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Auld Lang Syne

CAROL MARTINDALE, [email protected]

Auld Lang Syne

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SOME PEOPLE, especially we in the Caribbean, call the late evening of December 31 “Old Year’s Night” and others “New Year’s Eve”. I always liked Old Year’s Night as in my youth it was the one night we were allowed to play outside until it was time to hear the church bells ring in the New Year; or see my grandfather or my father shooting off the Stephens .16 gauge shotgun into the night air; and, sometimes, having fallen asleep before the midnight hour, being roughly awakened to “catch” the New Year breeze.  People believed your entire new year could be blighted if you were not awake when it arrived.  
I am not sure when Old Year’s Night became New Year’s Eve although I know it was influenced by the oxymoron known as “American culture”.  I have never quite taken to the New Year’s Eve business but not because of any anti-American sentiment so much as clinging to a traditional way of looking at the world.
I suppose our way as West Indians is to celebrate the moment, to enjoy the occasion, and not to worry too much about the future.  After all, every single bit of sand and rock is a sovereign state and God’s country.  He would look after us regardless.  New Year’s Eve is different – you ring in the New Year and celebrate its advent but there seems to be something missing.  There is a hollow where there should be a bump, a minus where a plus is required.  
At one point I thought that we West Indians had it wrong and that in celebrating the passing of the Old Year rather than the arrival of the new one, we were living life in a rear-view mirror and that our approach was pessimistic rather than optimistic.  I no longer believe that.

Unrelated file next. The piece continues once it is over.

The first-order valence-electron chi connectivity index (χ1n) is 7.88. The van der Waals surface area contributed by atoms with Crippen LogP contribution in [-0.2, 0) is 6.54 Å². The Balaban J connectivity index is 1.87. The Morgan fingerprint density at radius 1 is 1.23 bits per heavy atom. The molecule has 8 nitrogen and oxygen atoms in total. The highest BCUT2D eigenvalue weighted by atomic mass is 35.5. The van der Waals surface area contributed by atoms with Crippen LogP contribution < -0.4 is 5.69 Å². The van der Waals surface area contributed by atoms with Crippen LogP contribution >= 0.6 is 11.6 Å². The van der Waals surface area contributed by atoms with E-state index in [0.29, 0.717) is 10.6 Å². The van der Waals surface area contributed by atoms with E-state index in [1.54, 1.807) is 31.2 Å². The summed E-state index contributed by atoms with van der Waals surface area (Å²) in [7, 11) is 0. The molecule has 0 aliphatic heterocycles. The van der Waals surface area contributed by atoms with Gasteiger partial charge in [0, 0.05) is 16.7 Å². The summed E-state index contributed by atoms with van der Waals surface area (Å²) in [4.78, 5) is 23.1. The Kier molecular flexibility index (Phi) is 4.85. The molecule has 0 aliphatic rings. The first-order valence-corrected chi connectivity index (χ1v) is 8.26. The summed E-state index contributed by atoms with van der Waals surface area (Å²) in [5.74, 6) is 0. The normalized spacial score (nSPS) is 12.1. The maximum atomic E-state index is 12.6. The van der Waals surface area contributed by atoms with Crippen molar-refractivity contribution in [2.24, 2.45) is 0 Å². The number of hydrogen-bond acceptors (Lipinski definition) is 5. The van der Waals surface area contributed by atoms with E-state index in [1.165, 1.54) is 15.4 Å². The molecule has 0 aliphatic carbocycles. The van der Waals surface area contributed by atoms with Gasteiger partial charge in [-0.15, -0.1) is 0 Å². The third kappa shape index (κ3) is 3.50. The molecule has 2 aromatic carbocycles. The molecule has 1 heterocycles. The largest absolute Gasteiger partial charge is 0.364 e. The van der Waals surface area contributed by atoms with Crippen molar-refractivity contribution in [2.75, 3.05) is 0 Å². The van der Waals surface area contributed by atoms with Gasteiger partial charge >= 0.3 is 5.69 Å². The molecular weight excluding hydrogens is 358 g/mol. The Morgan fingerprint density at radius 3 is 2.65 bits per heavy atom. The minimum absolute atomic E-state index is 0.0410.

An optimist sees the best in the world, while a pessimist sees only the worst. An optimist finds the positive in the negative, and a pessimist can only find the negative in the positive. For example, an avid duck hunter found a dog that could actually walk on water to retrieve a duck. He decided to shock one of his friends, a pessimist by nature, and invited him to hunt with him and his new dog.  
The man shot a duck, which fell into the water.  The dog jumped into the water but instead of sinking walked across the water to retrieve the bird.  This continued all day long.  The pessimist watched carefully, saw everything, but did not say a single word. On the drive home the hunter asked his friend, “Did you notice anything unusual about my new dog?” “I sure did,” responded the pessimist. “Your dog can’t swim!”
I am the perennial optimist like the twin boy whose brother only resembled him in appearance.  If one felt it was too hot, the other thought it was too cold. If one said the TV was too loud, the other claimed the volume needed to be turned up. Opposite in every way, one was an eternal optimist, the other a doom and gloom pessimist.  Just to see what would happen, on Christmas Eve their father loaded the pessimist’s room with every imaginable toy and game.